Canada’s Men’s National team rediscovers calm waters in result vs Cuba

While it ultimately proved to be a rather lopsided affair in Toronto, Canada got its ship back onto steady waters following what was a Gold Cup shipwreck, asserting themselves with a 6-0 victory over Cuba. 

Canada got their Nations League campaign off to a strong start this Saturday, dominating the Cubans en route to a commanding 6-0 victory at the windy confines of BMO Field. Even more impressive for the Canadians is that they could have easily had much more on the night, as they were wasteful with a couple of chances, unable to rack up what may prove to be a crucial positive goal differential. 

After an uneventful first 10 minutes, Junior Hoilett got things kicked off in the 13th minute, firing home past Sandy Sanchez at the near post with a dipping strike from just outside the box, opening the score for Canada. 

Soon after, Canada continued to ramp up the heat, as Jonathan David would score a beauty in the 21st minute. It was a great goal, as he did well to pluck down a clean ball over the top from Mark Anthony Kaye, before undressing a pair of Cuban defenders and slotting home calmly for his record 8th goal in a Canada shirt this year.  

Alphonso Davies had a chance to put Canada up 3 in the 24th minute, but he was unable to direct home a beautiful cross from Laryea, with his central strike being parried onto the crossbar from Sanchez, leaving Canada to chase that second.

Cuba nearly got on the board in the 41st minute, as Doneil Henry completely missed what seemed like a routine backpass, but Cuba’s Maykel Reyes was unable to beat Borjan from in close, keeping things at 2-0. 

That chance would have given Cuba a massive lifeline heading into the second half, but they were instead left to lament lost opportunities heading into the break. It was something that sat tough with Cuban coach Pablo Eliar Sanchez after the match, who thought it could have given them a chance, but he knows that those kind of decisive moments can change the course of a game. 

“The superiority of Canada was shown by the individual players that were able to make a difference,” Sanchez said after the game. “I think the game would have changed a lot if the 2-1 was scored before the half time, but the errors on our side caused the 6-0 scoreline.”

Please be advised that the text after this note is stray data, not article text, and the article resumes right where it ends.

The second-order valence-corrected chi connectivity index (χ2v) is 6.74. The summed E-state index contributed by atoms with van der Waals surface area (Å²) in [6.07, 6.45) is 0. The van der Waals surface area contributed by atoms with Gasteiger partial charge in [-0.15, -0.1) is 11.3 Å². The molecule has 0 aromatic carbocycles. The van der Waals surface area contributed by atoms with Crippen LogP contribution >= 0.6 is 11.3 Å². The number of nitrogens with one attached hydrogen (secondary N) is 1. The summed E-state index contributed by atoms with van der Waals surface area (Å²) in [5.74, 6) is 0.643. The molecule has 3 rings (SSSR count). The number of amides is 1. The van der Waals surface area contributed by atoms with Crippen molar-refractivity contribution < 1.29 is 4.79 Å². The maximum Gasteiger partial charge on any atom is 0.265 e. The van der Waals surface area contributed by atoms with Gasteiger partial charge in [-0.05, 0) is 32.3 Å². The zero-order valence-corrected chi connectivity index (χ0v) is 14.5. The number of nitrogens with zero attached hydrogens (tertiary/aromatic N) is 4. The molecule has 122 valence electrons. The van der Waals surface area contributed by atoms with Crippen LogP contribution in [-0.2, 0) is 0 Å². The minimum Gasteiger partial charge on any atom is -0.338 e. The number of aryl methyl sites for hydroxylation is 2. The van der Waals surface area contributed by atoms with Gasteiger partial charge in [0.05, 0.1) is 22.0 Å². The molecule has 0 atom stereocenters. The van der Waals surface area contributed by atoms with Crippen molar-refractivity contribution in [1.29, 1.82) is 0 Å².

Canada got things started early after the break, as Jonathan Osorio would play in Junior Hoilett on a half-breakaway via an excellent diagonal ball, and Hoilett was composed in his finish, volleying home his second of the night. 

The party continued to roar on at BMO Field, as Canada would add their 4th in the 52nd minute. After David hit the post on a breakaway, Hoilett did well to find a wide-open Jonathan Osorio at the back post, and the TFC man did well to slot home his first of the night. 

Doneil Henry would add a 5th in the 65th, Hoilett would complete his hat trick in the 82nd, and Canada would cruise to the finish line, kicking off their Nations League campaign with a bang. It is yet unsure if they scored enough goals in this one, but they certainly sent the US an opening statement with the overall result. 

Hoilett would earn the privilege of taking home the match ball courtesy of his hat trick, as it capped off a strong performance for him, as he certainly left his mark in his hometown in his first game as captain. But as special as that all was, he was happy to see the progress made by his group, and he was just pleased to be part of it all. 

“We’ve been working hard to work on our strengths,” Hoilett said after the game. “You can see the way we executed out there. Everybody’s trusting each other and we’re growing as a team and it’s great to see and it’s great to be out there with boys”

Player Ratings

Richie Laryea and Doneil Henry look on ahead of Cuba match (Ben Steiner)

Disappointing: >5

Average: 5

Good: 6

Stand out: 7-10

Milan Borjan – 7

Doneil Henry – 5

Derek Cornelius – 5.5

Kamal Miller – 5

Richie Laryea – 8

Samuel Piette – 6

Mark-Anthony Kaye – 9

Jonathan Osorio – 6

Junior Hoilett – 8.5

Alphonso Davies – 4.5

Jonathan David – 6.5


Liam Millar – 6

Cyle Larin – 5.5

Steven Vitoria – 5

Standout performers:

Leading the way tonight for Canada were Kaye, Hoilett and Laryea. Kaye had a near-perfect match in the middle of the park. He’s come a very long way over the last couple of years and is the Canadian midfielder in the best form at the moment, aiding his team in all areas of the pitch with his positive play and persistent tackling. Hoilett stepped up in his first match as captain and created a number of chances, not to mention scoring a hat-trick, making for a special night for him. Laryea had a stellar performance at right-back. His defensive abilities weren’t really tested today, but at a time where a search for a starting right defender is on, Laryea’s performance will have many talking, as he was stellar in providing Canada valuable width from that right side of the pitch. 

Our lowest performer is Alphonso Davies with a slightly below-average performance for his lofty standards. He did show flashes of brilliance and showed his skill, but what dragged him back was his lack of conviction in key areas of the pitch. He dribbled into trouble on several occasions, and his touch felt heavy in key moments. It does feel as though this sloppiness will be cured simply by playing a more competitive opponent, but it’s not what was needed for Canada tonight.


It was originally hoped that this game could have possibly provided some insight into how Canada will expect to line up against the US in a month’s time, and while it certainly shed some light into that, a lot is still to be answered.